Ex-Im Bank punches back at critics as fight to renew charter drags on

The future of the U.S. Export-Import Bank is up in the air as Congress battles over renewing the bank’s charter. 

Fred Hochberg, Ex-Im's chairman and president, is arguing for a long-term renewal with a greater loan limit than what House Republican leaders have offered so far. The former businessman believes a multi-year extension would give greater certainty to U.S. exporters and help them better compete against foreign rivals. 

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In an interview with The Hill, Hochberg said he has been surprised at the controversy over reauthorizing the bank's charter, arguing it is one of the better-performing federal agencies.

“It sustains and creates jobs and does it at no cost to the taxpayer. Pays for itself and makes a profit. Sounds like a pretty good deal,” Hochberg said.

The bank’s charter is set to expire on May 31. Last week, the Senate failed to pass an amendment to renew Ex-Im, and the bank has been buffeted by Tea Party-fueled opposition from some Republicans who argue the bank amounts to “corporate welfare” for big business.

Hochberg cringes at that label, and stresses that the bank’s operations are paid for by the fees it collects from its customers.

“I don’t understand the whole idea of subsidy or welfare. That implies it’s not paying for itself. That implies there’s a transfer from taxpayers to another entity,” Hochberg said. “Yes, there’s a full faith and credit guarantee from the U.S. government but that is the only thing the government is providing. No money. No funding. No appropriation.”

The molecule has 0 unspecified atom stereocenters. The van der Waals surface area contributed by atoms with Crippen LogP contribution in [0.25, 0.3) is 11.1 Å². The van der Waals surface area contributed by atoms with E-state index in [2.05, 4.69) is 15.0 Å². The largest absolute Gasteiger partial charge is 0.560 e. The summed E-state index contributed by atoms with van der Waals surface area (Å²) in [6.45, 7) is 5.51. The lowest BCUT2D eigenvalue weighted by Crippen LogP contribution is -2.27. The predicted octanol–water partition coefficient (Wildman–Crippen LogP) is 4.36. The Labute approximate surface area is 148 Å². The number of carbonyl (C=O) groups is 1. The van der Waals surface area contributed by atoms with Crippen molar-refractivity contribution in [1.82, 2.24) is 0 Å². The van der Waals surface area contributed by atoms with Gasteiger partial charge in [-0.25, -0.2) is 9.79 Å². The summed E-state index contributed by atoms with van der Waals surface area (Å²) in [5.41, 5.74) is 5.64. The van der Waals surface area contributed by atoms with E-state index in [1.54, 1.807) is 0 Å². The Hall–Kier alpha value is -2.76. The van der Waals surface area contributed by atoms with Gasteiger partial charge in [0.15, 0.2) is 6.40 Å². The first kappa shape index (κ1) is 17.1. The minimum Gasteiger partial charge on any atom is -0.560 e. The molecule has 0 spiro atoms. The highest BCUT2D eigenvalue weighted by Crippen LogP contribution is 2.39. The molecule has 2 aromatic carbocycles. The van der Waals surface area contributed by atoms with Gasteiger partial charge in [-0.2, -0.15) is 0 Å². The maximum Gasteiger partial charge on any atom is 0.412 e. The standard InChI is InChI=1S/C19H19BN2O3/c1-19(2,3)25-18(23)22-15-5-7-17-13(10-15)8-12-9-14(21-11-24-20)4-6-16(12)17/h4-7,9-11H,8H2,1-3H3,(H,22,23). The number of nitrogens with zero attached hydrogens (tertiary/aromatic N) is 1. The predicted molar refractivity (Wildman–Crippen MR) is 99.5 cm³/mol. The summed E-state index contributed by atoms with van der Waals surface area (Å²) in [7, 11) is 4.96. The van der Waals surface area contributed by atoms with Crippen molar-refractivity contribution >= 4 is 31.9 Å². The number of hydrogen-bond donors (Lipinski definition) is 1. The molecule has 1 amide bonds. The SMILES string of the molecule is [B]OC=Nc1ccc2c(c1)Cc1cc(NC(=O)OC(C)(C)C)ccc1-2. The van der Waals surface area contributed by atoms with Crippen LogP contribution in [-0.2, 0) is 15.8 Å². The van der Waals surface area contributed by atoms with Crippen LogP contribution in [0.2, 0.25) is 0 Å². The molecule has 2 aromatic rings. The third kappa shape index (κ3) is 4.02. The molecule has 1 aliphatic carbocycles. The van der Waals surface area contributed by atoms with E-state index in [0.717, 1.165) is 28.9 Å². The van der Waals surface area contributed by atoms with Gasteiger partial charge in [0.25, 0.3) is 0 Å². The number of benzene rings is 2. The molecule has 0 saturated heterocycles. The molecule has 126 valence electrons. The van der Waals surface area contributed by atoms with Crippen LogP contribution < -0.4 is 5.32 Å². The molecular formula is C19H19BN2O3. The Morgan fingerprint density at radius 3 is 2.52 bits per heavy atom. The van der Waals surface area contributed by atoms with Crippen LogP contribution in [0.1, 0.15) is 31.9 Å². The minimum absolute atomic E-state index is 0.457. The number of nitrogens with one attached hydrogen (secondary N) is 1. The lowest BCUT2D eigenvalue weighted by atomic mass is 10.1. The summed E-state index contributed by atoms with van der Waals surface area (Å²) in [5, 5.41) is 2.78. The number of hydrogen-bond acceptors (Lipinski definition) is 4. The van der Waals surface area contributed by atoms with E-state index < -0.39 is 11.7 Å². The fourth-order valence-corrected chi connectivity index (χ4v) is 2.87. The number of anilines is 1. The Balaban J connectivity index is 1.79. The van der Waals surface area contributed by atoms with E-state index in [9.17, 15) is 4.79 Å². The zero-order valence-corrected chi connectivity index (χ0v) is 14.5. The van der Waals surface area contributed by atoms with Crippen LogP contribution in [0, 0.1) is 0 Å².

House Majority Leader Eric Cantor (R-Va.) has offered a plan to renew the bank’s charter for one year with a $113 billion loan limit. Hochberg said a one-year extension was a “bad idea” due to the uncertainty it would cause.

“I ran a company for 20 years,” Hochberg said. “I’m not making plans six or 12 months at a time.”

“If we only have a one-year [plan] that signals to exporters that we’re an off again and on again enterprise. That has long-term impact,” Hochberg said. “We’re the backstop to a fragile banking system. We’re taking the backstop and making that more fragile as well.”

A Cantor aide said lawmakers are continuing to work towards a bill that both parties can support to be voted on after the recess at the beginning of April.

“We continue to work with the minority in hopes of finalizing a bipartisan measure the House can vote on after the Easter recess," said the Cantor aide.

Hochberg supports the proposal that failed to move through the Senate — a four-year extension with a $140 billion loan limit — arguing it would help make U.S. companies more competitive with their foreign rivals.

The bank has drawn a barrage of criticism in recent weeks. The conservative Club for Growth has been urging lawmakers to oppose the bank’s reauthorization, linking its past loans to Enron, Solyndra and Mexican drug cartels.

Hochberg took issue with those claims, saying they are “simply not accurate.”

“We don’t make crazy, undocumented loans. We make loans that have a reasonable assurance of repayment and we get repaid,” Hochberg said. “They’re all untrue. And if any of them were true, we wouldn’t have such a good credit rating.”